While I have no desire to see the return of the stereotypical homemaker to either our televisions or our lives, I nonetheless have the answers to her turkey dilemma. Yes, yes, I know: you think that such answers can be obtained only by trekking through the lower Himalayas and humbling oneself before a cave-dwelling hermit, or, perhaps, through the state of enlightenment that is achieved only after twenty straight hours of vacuuming. But I have saved you, and Donna Reed, the effort:

1. Learn to cook the turkey properly so that your family will happily eat it in all of its various manifestations, or

2. Buy a smaller turkey.

Anyway, now that I'm back from showering off the sarcasm that I was dripping with, let me say that I adore turkey, and the idea of complaining about leftover turkey is so foreign to me that I view it more with curiosity than with disdain, though it is clearly deserving of both. November may be the month for others to write a novel, but for me it's the month to celebrate turkey. I will certainly have a substantial bird on the Thanksgiving table, but I started this weekend with a substantial turkey breast.

A nice five- or six-pound turkey breast will provide three substantial meals for four to six people. These days you can buy prepared turkey cutlets, but they are very expensive. You can find the turkey breast, especially at this time of year, for around ten dollars, and if you are willing to deal with raw poultry yourself, you'll save a lot of money by removing the breast meat from the bone yourself. You'll also ensure the third meal by having a meaty bone left over to make the stock for your soup.

(Right here is where I was going to transcribe the conversation that V. and I had when he came into the kitchen while I was boning the turkey breast and asked him to grab a plate for me to put the first half of the breast on so that I'd have room to remove the second half of the breast and he asked me why I was going to all of this trouble to get a boneless breast and I told him that they didn't come already prepared and he looked very confused and I explained to him that this was a turkey breast, not a chicken breast, and I asked him whether the size wasn't something of a giveaway, and he muttered something about chicken farmers using steroids before retiring from the kitchen in shame, but that would just be mean, even though it really happened.)

The perfect bowl of turkey chili is something that I've been after for a long time. I haven't quite found it yet, but I got very close with this recipe that I adapted from one over at and that apparently was originally from Bon Appetit. The original recipe calls for some ground turkey as well as the cubed turkey, and that would probably give some additional flavor, since ground turkey tends to have a higher amount of dark meat and fat. I'm trying to avoid fat, and I really don't think it's missed here. What is missed is some hint of smokiness and perhaps a bit of heat. I think that the next time I make this, I'll add a smoked chili of some sort, and I think that I'll be more careful not to remove the ribs from the jalapenos when I'm removing the seeds. Nonetheless, this is a very good bowl of chili, particularly on the second day and with the liberal addition of some hot sauce.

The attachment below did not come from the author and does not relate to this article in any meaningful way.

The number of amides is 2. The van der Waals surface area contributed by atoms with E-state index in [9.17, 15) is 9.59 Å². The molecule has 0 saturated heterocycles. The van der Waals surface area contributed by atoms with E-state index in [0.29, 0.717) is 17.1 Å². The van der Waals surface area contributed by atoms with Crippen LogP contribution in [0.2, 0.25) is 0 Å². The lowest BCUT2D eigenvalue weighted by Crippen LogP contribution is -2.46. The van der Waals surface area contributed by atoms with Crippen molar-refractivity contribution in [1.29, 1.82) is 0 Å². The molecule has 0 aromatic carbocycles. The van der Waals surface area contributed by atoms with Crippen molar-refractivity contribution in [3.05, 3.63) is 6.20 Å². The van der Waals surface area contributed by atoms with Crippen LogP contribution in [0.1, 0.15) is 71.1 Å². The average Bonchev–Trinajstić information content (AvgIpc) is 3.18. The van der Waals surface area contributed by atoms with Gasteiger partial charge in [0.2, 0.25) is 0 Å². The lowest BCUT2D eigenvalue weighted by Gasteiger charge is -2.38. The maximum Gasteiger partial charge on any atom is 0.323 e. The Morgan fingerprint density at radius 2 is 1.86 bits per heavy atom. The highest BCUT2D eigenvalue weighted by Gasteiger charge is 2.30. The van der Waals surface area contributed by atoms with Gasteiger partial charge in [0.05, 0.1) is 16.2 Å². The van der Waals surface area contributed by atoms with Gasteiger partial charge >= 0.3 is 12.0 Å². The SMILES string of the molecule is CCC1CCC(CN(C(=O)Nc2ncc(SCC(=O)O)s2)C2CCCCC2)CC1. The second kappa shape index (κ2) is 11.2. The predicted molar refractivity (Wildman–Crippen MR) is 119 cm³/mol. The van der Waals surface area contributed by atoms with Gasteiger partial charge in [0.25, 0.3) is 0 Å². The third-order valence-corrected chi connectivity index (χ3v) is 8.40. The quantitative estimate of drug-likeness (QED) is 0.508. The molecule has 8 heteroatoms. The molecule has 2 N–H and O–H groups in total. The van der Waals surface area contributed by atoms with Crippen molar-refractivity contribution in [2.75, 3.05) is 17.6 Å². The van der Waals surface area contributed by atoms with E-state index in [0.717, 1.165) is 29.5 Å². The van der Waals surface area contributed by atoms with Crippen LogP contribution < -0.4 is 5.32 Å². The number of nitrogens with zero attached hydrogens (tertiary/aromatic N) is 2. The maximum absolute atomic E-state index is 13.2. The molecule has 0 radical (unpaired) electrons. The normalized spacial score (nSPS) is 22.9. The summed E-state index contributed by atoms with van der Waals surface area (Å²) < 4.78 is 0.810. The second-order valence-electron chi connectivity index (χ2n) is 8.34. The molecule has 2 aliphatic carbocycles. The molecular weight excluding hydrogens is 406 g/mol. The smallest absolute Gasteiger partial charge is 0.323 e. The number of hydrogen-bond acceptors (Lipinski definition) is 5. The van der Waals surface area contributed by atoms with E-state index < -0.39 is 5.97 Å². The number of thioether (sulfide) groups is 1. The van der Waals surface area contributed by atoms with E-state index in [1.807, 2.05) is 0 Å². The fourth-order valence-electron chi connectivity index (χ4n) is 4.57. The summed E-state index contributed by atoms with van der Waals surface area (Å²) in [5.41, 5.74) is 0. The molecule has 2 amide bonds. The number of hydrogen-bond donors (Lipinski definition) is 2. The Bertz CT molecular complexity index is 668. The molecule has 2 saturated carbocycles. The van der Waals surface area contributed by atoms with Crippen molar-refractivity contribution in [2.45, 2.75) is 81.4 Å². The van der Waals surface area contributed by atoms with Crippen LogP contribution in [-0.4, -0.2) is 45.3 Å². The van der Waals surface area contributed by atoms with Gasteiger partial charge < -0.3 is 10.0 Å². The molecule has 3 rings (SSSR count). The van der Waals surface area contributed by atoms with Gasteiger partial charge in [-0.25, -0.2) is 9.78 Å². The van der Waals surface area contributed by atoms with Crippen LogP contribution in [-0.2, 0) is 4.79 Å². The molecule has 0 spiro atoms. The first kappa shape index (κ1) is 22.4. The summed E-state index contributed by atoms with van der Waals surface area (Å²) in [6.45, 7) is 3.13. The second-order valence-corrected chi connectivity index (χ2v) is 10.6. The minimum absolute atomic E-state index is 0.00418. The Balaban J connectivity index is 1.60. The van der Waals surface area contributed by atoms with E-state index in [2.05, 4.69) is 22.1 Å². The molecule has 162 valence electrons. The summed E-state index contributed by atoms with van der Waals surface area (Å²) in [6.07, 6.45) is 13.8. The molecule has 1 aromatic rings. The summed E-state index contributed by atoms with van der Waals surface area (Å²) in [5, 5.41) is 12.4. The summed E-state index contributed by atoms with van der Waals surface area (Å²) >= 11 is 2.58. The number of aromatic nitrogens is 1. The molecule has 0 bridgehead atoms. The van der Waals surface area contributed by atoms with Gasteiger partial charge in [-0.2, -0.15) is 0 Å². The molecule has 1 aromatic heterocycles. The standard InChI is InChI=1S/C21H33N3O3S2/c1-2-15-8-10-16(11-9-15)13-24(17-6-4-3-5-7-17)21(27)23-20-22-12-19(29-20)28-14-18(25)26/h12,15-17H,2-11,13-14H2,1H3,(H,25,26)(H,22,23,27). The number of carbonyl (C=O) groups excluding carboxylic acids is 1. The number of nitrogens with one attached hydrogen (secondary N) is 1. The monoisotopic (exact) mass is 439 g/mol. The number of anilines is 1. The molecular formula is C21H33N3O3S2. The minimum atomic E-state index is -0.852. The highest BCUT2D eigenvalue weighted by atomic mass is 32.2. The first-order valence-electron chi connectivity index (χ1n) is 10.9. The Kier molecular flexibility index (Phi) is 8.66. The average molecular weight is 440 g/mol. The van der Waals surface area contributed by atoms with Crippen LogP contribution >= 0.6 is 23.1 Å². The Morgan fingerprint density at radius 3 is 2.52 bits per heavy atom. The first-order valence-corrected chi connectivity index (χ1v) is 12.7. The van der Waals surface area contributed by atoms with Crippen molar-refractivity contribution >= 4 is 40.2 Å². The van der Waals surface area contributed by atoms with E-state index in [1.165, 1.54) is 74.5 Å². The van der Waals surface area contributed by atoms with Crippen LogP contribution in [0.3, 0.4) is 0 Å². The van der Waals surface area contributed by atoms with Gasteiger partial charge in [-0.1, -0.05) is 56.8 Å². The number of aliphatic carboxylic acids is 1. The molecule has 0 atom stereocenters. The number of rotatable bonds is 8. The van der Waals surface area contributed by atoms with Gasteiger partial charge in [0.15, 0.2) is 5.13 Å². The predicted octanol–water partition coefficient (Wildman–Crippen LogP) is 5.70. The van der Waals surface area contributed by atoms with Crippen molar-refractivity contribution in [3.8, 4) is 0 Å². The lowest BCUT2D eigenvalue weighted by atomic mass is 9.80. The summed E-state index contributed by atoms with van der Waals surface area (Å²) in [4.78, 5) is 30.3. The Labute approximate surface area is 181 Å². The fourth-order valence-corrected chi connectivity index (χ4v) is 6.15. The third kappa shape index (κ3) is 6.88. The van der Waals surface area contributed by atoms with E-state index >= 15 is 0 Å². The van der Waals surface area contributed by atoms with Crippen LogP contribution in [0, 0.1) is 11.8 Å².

The original recipe also does not have celery, lime, or cilantro. The celery I added mainly to get a little more vegetable content: it is fully optional. The cilantro and lime are, I think, valuable additions.

White Bean Turkey Chili

1 c. dried small white beans
1 c. dried chick peas
2 T. olive oil
1/2 c. chopped onions
2 T. minced garlic
2 T. cumin
1/2 c. minced celery
1/2 turkey breast, cut into half-inch dice
2 T. minced jalapenos, without their seeds
1 t. dried marjoram
1 t. dried savory
1 quart chicken broth
1/2 c. pearled barley
2 T. chopped fresh cilantro
The juice of one lime

Put the dried beans and chick peas in a bowl that can handle boiling water and that holds at least 8 cups. Pour six cups of boiling water over them and let sit for two hours. Drain and rinse well.

In a heavy pan, heat the olive oil over medium heat. Add the onions and garlic, stir, cover, and let cook for five minutes or so, until the onions and garlic are soft but not brown. Add the cumin and stir well until fragrant. Add the celery and turkey breast and cook, stirring constantly, until the turkey is cooked on all sides.

Add the jalapenos, marjoram, and savory, and stir well. Add the chicken broth and the rinsed beans and chick peas, stir, and bring to a boil. Reduce to a simmer, and let simmer, covered, for about two hours. Add the barley, and continue simmering for another hour, until the barley and beans are all tender. Add water if the chili becomes too thick. Add the cilantro and lime juice and taste carefully for seasoning. Serve with hot sauce and lime wedges.

The original recipe calls for canned beans, and there's no reason why you can't make it that way. Just substitute a can of chick peas and a can of another bean of your choice. Put the barley in when you add the chicken broth and other ingredients, and the beans (well drained, please) about fifteen minutes before the barley is tender. I like for my chili to cook a long time, and, in fact, it simmered for about an extra hour after the barley was tender because about half an hour before the barley was done, I asked V. if he wanted to go with me to Tower Records to check out their going out of business sale. The classical section was pretty well picked over, so I didn't get the Bach cantata that I wanted, but I did score a copy of a Dolly Parton bluegrass album at a very good price. And when I got home, the chili was so thick that it would soon have started scorching. But I added some water, and everything was just fine, though I think it's clear that Donna Reed wouldn't have approved.

*The annual whinging about the leftover turkey, of course, is the warm-up act for the annual whinging about fruitcake. I'll spare you yet another rant about that topic, but only for now.